Survey of water quality and suspended solid metals for ten (10) sites around Saibai and Boigu Islands in the Torres Strait, June 2018 (NESP TWQ 2.2.2, CSIRO)

This dataset summarises the results of a survey of water quality and suspended solid metal data for ten (10) sites around Saibai and Boigu Islands in the Torres Strait during November 2018. This is the second survey for this project, where the first survey identified the area around Saibai as having elevated metal concentrations compared to other areas of the Torres Strait. This survey was conducted to investigate this finding. Water samples were collected from five sites around Saibai Island and five sites around Boigu Island. METHODS: - Sample Collection Sampling was conducted by the CSIRO team with the assistance of TSRA staff from on-board the TSRA patrol vessels stationed at both islands. It was not possible to deploy a tender off the main boat, so water samples were collected from the back of the patrol vessel using 5 L acid washed containers. Water samples were collected by immersing the container by hand to a depth of approximately 0.5 m. Powder free plastic gloves were worn during the sampling operation. The containers were filled and rinsed twice with water from the Location prior to filling. It should be noted that this method of sampling is not recommended for the accurate determination of dissolved zinc in marine waters as many aluminium hulled boats and outboard motors are equipped with zinc sacrificial anodes that release dissolved zinc into solution. For quality control purposes, a field blank was prepared during both the Saibai and Boigu legs of the field trip. Duplicate samples were collected at sites S1, 8 and B1. Salinity and pH were measured using an Orion Star A329 portable meter (Thermo Scientific). Sample pH was measured using a Thermo Scientific Orion Gel-Filled ROSS pH Ultra Triode Electrode (8107UWMMD) that was calibrated using pH 4.00, 7.00 and 10.00 buffers. Salinity was measured using a Thermo Scientific Orion Conductivity Cell (013010MD) that was calibrated using KCl conductivity standards. Water samples were transported back to the Island and were processed within five hours of collection in a designated clean area free of dust and other conspicuous sources of metal contamination. As a precaution against sample contamination, surfaces coming into contact with sample containers or lab apparatus were covered with clean plastic. Pre-weighed 0.45 µm membrane filters were used for sample filtration and were retained for particulate metals analysis of suspended sediments. The water and sediment samples were stored chilled and ‘hand carried’ back to the CSIRO laboratories in Sydney for analysis of dissolved and TSS-bound metals. - Water sample processing Water samples for analysis of trace metals were vacuum filtered through acid-washed 0.45 µm Millipore membrane filters using an acid washed polycarbonate filtration apparatus (Sartorius). The filtration assemblies were further cleaned before processing each sample by first filtering a 100 mL volume of 10% v/v nitric acid solution followed by two 150 mL volumes of deionised water, and finally, a 50 mL volume of sample. For each volume of these solutions the filtration rig was held on an angle and rotated both before and after filtration so that the solutions came into contact with all surfaces of the top and bottom compartments of the apparatus to ensure rigorous rinsing / pre-treatment was achieved. The 50 mL aliquot of sample used to pre-clean the filtration rig was poured into the 1 L acid washed Nalgene filtrate receiving bottle, shaken to pre-treat the bottle, and discarded to waste. The sample was then filtered and the filtrate transferred into the receiving bottle. Approximately 900 mL of each sample filtrate was retained for analysis. Filtrates were then preserved by addition of 2 mL/L of concentrated nitric acid (Merck Tracepur). For the field blanks, approximately half of the 1L sample was filtered and preserved. The remaining 500 mL was acidified and retained for subsequent analysis. The difference between the filtered and unfiltered field blanks gave an indication if filtration resulted in contamination. Suspended sediment samples for total suspended sediment (TSS) and TSS-bound metals analyses were acquired by filtering known volumes of water through pre-weighed 0.45 µm membrane filters (Millipore). The filters were rinsed with 10% nitric acid before use and each sample was filtered using the filtration procedure described above. After the sample was filtered and the filtrate removed, the upper compartment of the filtration apparatus and the filter were rinsed with approximately 20 mL of deionised water to remove any salt. The filters were placed into acid-washed plastic Petri slides and stored frozen. The filters were transferred to the CSIRO Lucas Heights laboratories, after which they were oven-dried at 60oC, cooled to room temperature in a desiccator, and weighed. This procedure was repeated three times to ensure the mass was consistent, after which, the filters were stored at room temperature until total recoverable (TR) metals analysis was performed. The TSS concentration (mg/L) of the water samples was calculated using the difference in the mass of the filter before and after filtration divided by the volume of sample filtered. - Analysis of dissolved metals Dissolved Cd, Co, Cu, Ni, Pb and Zn in filtered samples were analysed by complexation and solvent extraction prior followed by quantitation of the pre-concentrated metals by ICPMS. The extraction procedure allowed the pre-concentration of metals by a factor of 25, thus allowing more accurate quantification. A dithiocarbamate complexation/solvent extraction method based on the procedure described by Magnusson and Westerlund (1981) was employed. The major differences were the use of a combined sodium bicarbonate buffer/ammonium pyrrolidine dithiocarbamate reagent (Apte and Gunn, 1987) and 1,1,1-trichloroethane as the extraction solvent in place of Freon. In brief, sample aliquots (250 mL) were buffered to pH 5 by the addition of the combined reagent and extracted into two 10-mL portions of triple-distilled trichloroethane. The extracts were combined and the metals back-extracted into 1 mL of concentrated nitric acid (Merck Tracepur). The back extracts were diluted to a final volume of 10 mL by addition of deionised water and analysed by inductively coupled plasma-mass spectrometry (ICPMS) (Agilent, 7500CE) using the instrument operating conditions recommended by the manufacturer. For quality control purposes a portion of the certified reference seawater NASS-6 (National Research Council (NRC), Canada) CRM was analysed in every sample batch. Dissolved aluminium and iron concentrations were measured directly on portions of acidified filtered waters by ICP-AES (Varian730 ES) using matrix-matched standards. The concentrations of dissolved chromium were measured directly by ICP-MS (Agilent 7500CE ) following three-fold dilution with deionised water and calibration against matrix-matched standards. The concentration of dissolved arsenic in the filtered samples was measured by hydride generation atomic absorption spectrometry (HG-AAS), using procedures based on the standard methods described by APHA (1998). Samples were first digested by addition of potassium persulfate (1% m/v final concentration) and heating to 120°C for 30 min in an autoclave. Hydrochloric acid, (3 M final concentration) was then added to the samples. Pentavalent arsenic was then pre-reduced to arsenic (III) by addition of potassium iodide (1% (m/v) final concentration) and ascorbic acid (0.2% (m/v) final concentration) and left standing for at least 30 min at room temperature prior to analysis. Arsenic concentrations were then measured by HG-AAS using a Varian VGA system operated under standard conditions recommended by the manufacturer. Arsenic (III) in solution was reduced to arsine by reduction with sodium borohydride, which was stripped from solution with argon gas into a silica tube, electrically heated at 925°C. Heating converted arsine into arsenic vapour, which was quantified by atomic absorption spectrometry. For quality control purposes a portion of the certified reference seawater NASS-6 (National Research Council (NRC), Canada) CRM was analysed in every sample batch. DOC was measured on aliquots of filtered samples collected during the June 2018 survey using a Shimadzu TOC-LCSH Total Organic Carbon Analyser using the procedures recommended by the manufacturer. - Analysis of metals bound to total suspended solids (TSS) TSS was digested in pre-cleaned Teflon digestion vessels using aqua-regia digestions in a microwave-assisted reaction system (MARS). The membrane filters containing the suspended sediments were transferred into the MARS digestion vessels and subjected to pressurised digestion. The method involved adding 2.5 mL of concentrated nitric acid (Tracepur, Merck) and 7.5 mL of concentrated hydrochloric acid (Tracepur, Merck) to each digestion vessel and heating at high pressure in a MARS digestion system for 90 minutes. Once cool, the digest vessels were vented followed by dilution of the digest to a final volume of 40 mL using deionised water. The masses of the empty vessel, the vessel plus sample, and the vessel plus sample and acid mixture before and after heating were recorded to allow calculation of a dilution factor used in the determination of metal concentrations in the initial undiluted sample. For quality control purposes, portions of the certified reference sediments ERM-CC018 (IRMM) and PACS-3 (NRC Canada) were analysed in each sample batch. Format: This dataset consists of a single Comma Separated Value (CSV) table containing the data provided by the project team. Data Location: This dataset is filed in the eAtlas enduring data repository at: data\NESP-TWQ-2\2.2.2_TS-mine-pollution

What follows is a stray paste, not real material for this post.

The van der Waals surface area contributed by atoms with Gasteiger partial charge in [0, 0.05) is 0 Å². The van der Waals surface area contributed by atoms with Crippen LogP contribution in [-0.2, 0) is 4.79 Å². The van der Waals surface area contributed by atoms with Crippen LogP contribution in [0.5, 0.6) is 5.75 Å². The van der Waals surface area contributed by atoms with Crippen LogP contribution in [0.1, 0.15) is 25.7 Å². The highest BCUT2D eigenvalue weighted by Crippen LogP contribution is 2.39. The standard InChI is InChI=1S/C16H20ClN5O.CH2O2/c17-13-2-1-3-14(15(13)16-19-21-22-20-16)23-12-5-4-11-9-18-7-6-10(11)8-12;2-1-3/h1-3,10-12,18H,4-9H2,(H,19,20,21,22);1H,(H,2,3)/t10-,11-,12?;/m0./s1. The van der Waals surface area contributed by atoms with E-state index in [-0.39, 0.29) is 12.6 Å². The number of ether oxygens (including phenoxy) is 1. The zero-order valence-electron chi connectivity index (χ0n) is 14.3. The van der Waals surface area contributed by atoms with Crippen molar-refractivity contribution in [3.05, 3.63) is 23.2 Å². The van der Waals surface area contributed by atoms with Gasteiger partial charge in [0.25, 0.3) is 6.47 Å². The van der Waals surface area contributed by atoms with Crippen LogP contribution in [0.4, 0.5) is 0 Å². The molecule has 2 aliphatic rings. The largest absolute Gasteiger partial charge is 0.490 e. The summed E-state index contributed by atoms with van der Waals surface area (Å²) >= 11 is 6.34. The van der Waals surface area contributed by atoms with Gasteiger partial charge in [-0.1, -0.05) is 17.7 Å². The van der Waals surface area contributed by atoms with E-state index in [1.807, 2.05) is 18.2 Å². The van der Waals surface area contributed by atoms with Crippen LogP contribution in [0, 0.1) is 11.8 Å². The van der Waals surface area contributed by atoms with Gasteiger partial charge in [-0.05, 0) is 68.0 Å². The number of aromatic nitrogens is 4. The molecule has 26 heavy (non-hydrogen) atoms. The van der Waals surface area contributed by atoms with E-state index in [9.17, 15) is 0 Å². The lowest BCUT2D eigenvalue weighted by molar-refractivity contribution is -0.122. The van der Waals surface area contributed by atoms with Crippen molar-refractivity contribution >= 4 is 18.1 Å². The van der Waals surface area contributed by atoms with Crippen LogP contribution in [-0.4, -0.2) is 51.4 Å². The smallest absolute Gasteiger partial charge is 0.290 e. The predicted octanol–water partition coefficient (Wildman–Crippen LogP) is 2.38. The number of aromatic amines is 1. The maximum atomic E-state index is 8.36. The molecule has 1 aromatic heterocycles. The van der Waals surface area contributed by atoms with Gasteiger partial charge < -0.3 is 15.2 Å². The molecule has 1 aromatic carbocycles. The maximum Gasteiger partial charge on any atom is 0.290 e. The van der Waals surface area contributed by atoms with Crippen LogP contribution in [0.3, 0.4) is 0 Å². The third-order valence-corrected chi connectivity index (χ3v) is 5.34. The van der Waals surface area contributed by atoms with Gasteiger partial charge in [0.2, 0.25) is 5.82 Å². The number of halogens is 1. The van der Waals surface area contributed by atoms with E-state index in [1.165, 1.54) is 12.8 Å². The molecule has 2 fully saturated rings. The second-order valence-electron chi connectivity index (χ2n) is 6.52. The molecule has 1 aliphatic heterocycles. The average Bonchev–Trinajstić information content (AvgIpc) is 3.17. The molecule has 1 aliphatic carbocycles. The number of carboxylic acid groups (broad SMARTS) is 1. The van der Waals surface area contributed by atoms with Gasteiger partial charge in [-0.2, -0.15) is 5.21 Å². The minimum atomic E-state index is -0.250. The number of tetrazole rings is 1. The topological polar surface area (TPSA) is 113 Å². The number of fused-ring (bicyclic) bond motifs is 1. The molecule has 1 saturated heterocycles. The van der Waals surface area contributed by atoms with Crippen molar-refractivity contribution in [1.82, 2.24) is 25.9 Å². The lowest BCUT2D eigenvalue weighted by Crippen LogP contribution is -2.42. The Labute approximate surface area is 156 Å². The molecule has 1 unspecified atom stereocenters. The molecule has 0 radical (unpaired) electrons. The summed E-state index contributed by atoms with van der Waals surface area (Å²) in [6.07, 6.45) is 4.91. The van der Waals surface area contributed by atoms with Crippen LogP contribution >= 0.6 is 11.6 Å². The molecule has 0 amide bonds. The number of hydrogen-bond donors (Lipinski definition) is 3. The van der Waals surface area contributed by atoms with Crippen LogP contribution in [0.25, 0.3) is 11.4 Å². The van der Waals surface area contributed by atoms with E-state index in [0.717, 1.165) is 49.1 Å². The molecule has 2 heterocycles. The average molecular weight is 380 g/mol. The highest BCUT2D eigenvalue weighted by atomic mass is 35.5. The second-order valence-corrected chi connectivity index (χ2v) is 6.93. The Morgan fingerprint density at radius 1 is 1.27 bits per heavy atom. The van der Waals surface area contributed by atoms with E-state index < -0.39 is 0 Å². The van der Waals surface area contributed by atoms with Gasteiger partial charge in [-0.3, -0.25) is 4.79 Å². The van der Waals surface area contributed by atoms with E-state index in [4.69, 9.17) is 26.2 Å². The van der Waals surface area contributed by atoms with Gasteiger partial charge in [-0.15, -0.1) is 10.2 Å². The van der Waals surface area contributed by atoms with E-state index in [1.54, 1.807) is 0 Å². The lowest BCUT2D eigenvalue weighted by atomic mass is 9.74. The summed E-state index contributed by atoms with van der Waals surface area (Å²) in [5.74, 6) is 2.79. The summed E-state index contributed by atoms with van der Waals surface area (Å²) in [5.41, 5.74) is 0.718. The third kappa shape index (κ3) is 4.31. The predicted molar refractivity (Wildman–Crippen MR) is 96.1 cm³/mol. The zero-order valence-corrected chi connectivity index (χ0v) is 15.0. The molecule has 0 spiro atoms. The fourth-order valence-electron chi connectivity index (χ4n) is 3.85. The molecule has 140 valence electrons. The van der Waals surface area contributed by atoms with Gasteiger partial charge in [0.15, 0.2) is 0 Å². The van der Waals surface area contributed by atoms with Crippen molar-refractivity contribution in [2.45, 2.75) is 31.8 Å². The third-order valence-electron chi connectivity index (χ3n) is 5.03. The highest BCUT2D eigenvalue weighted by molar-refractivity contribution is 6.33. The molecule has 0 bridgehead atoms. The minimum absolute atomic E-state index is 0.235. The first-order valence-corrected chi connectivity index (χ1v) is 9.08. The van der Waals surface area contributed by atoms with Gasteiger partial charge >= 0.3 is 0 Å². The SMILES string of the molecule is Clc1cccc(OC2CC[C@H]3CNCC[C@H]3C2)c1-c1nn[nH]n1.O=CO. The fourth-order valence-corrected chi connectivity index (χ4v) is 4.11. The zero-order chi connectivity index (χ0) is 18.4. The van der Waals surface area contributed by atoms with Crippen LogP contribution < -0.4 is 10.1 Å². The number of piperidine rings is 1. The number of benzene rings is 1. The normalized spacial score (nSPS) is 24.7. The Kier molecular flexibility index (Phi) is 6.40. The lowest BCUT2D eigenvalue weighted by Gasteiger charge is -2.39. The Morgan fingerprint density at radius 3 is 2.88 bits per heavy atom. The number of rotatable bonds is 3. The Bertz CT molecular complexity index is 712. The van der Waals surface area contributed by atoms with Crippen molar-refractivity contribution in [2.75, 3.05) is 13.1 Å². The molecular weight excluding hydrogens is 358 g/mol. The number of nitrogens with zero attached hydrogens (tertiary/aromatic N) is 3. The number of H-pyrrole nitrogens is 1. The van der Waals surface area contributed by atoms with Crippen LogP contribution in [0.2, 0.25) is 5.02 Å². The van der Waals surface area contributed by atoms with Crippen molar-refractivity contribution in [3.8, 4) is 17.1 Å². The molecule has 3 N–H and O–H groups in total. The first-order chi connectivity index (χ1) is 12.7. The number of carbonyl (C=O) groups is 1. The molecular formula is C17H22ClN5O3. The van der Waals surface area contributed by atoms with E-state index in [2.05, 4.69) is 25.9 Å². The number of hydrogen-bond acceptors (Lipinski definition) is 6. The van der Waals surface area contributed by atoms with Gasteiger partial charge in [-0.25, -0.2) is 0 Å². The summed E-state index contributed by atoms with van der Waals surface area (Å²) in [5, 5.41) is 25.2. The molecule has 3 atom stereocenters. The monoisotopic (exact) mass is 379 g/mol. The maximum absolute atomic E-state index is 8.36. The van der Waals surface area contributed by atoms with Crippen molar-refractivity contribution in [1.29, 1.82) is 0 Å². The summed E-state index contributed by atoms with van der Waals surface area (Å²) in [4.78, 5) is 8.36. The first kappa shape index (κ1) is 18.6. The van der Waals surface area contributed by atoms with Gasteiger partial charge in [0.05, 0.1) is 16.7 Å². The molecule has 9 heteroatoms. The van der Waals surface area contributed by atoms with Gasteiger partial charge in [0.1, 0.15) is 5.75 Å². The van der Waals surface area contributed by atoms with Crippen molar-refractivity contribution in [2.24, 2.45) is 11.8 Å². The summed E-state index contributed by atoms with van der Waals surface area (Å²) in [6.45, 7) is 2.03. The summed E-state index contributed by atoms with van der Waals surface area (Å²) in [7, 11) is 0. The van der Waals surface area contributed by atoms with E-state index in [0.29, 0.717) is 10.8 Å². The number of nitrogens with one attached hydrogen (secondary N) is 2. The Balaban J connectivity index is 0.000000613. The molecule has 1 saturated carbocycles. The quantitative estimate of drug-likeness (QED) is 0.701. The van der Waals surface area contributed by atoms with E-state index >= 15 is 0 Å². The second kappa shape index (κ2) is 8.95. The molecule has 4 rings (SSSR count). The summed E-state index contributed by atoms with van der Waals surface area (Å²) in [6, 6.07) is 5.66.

Principal Investigator
Apte, Simon, Dr CSIRO Land and Water
Co Investigator
Angel, Brad, Mr CSIRO Land and Water
Co Investigator
Jarolimek, Chad, Mr CSIRO Land and Water
Point Of Contact
Apte, Simon, Dr CSIRO Land and Water simon.apte@csiro.au

Data collected from 18 Jun 2018 until 21 Jun 2018


Data Usage Constraints
  • Attribution 3.0 Australia